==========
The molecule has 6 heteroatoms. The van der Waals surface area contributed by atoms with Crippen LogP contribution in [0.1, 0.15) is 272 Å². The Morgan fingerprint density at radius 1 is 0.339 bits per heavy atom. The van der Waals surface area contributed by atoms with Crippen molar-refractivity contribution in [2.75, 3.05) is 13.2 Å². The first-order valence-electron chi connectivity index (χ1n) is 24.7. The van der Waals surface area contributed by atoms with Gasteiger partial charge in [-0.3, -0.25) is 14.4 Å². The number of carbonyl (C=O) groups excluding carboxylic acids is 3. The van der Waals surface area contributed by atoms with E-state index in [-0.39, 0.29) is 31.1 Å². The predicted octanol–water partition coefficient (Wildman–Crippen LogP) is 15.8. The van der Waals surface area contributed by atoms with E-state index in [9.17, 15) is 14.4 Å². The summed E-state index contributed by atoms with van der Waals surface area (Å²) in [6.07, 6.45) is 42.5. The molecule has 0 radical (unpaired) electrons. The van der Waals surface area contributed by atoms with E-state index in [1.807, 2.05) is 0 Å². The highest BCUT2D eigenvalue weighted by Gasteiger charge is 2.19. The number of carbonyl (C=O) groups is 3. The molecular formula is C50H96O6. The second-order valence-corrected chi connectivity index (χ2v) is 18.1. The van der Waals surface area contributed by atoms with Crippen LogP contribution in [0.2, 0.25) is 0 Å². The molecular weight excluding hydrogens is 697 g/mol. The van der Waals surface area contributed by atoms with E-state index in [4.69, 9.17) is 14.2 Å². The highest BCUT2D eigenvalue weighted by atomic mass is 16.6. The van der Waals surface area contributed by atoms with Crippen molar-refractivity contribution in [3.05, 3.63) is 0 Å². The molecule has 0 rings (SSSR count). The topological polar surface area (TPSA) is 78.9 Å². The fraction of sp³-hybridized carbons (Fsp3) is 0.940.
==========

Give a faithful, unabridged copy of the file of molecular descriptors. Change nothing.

The molecule has 6 heteroatoms. The van der Waals surface area contributed by atoms with Crippen LogP contribution in [0.1, 0.15) is 272 Å². The Morgan fingerprint density at radius 1 is 0.339 bits per heavy atom. The van der Waals surface area contributed by atoms with Crippen molar-refractivity contribution in [2.75, 3.05) is 13.2 Å². The first-order valence-electron chi connectivity index (χ1n) is 24.7. The van der Waals surface area contributed by atoms with Gasteiger partial charge in [-0.3, -0.25) is 14.4 Å². The number of carbonyl (C=O) groups excluding carboxylic acids is 3. The van der Waals surface area contributed by atoms with E-state index in [-0.39, 0.29) is 31.1 Å². The predicted octanol–water partition coefficient (Wildman–Crippen LogP) is 15.8. The van der Waals surface area contributed by atoms with E-state index in [9.17, 15) is 14.4 Å². The summed E-state index contributed by atoms with van der Waals surface area (Å²) in [6.07, 6.45) is 42.5. The molecule has 0 radical (unpaired) electrons. The van der Waals surface area contributed by atoms with E-state index in [1.807, 2.05) is 0 Å². The highest BCUT2D eigenvalue weighted by Gasteiger charge is 2.19. The number of carbonyl (C=O) groups is 3. The molecular formula is C50H96O6. The second-order valence-corrected chi connectivity index (χ2v) is 18.1. The van der Waals surface area contributed by atoms with Crippen LogP contribution in [0.2, 0.25) is 0 Å². The molecular weight excluding hydrogens is 697 g/mol. The van der Waals surface area contributed by atoms with E-state index in [4.69, 9.17) is 14.2 Å². The highest BCUT2D eigenvalue weighted by atomic mass is 16.6. The van der Waals surface area contributed by atoms with Crippen molar-refractivity contribution in [3.05, 3.63) is 0 Å². The molecule has 0 rings (SSSR count). The topological polar surface area (TPSA) is 78.9 Å². The fraction of sp³-hybridized carbons (Fsp3) is 0.940.